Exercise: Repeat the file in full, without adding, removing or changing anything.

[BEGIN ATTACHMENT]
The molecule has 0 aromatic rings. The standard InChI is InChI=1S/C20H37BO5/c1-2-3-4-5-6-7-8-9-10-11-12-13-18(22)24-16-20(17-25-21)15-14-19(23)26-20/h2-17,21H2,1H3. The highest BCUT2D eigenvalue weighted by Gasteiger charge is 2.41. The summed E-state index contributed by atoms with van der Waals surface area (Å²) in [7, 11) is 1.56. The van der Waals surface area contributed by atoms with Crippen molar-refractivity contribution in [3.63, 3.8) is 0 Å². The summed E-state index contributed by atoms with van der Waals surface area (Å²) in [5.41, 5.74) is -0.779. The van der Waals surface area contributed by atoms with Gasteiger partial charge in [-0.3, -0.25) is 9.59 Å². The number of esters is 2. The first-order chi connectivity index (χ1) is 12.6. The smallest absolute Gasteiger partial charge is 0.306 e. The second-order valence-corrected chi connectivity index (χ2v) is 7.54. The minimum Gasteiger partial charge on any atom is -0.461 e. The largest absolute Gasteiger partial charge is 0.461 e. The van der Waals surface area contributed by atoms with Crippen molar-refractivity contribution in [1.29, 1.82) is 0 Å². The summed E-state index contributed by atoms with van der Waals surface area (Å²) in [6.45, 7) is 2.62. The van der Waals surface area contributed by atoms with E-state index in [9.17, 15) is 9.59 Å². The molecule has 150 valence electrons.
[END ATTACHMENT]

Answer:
The molecule has 0 aromatic rings. The standard InChI is InChI=1S/C20H37BO5/c1-2-3-4-5-6-7-8-9-10-11-12-13-18(22)24-16-20(17-25-21)15-14-19(23)26-20/h2-17,21H2,1H3. The highest BCUT2D eigenvalue weighted by Gasteiger charge is 2.41. The summed E-state index contributed by atoms with van der Waals surface area (Å²) in [7, 11) is 1.56. The van der Waals surface area contributed by atoms with Crippen molar-refractivity contribution in [3.63, 3.8) is 0 Å². The summed E-state index contributed by atoms with van der Waals surface area (Å²) in [5.41, 5.74) is -0.779. The van der Waals surface area contributed by atoms with Gasteiger partial charge in [-0.3, -0.25) is 9.59 Å². The number of esters is 2. The first-order chi connectivity index (χ1) is 12.6. The smallest absolute Gasteiger partial charge is 0.306 e. The second-order valence-corrected chi connectivity index (χ2v) is 7.54. The minimum Gasteiger partial charge on any atom is -0.461 e. The largest absolute Gasteiger partial charge is 0.461 e. The van der Waals surface area contributed by atoms with Crippen molar-refractivity contribution in [1.29, 1.82) is 0 Å². The summed E-state index contributed by atoms with van der Waals surface area (Å²) in [6.45, 7) is 2.62. The van der Waals surface area contributed by atoms with E-state index in [9.17, 15) is 9.59 Å². The molecule has 150 valence electrons.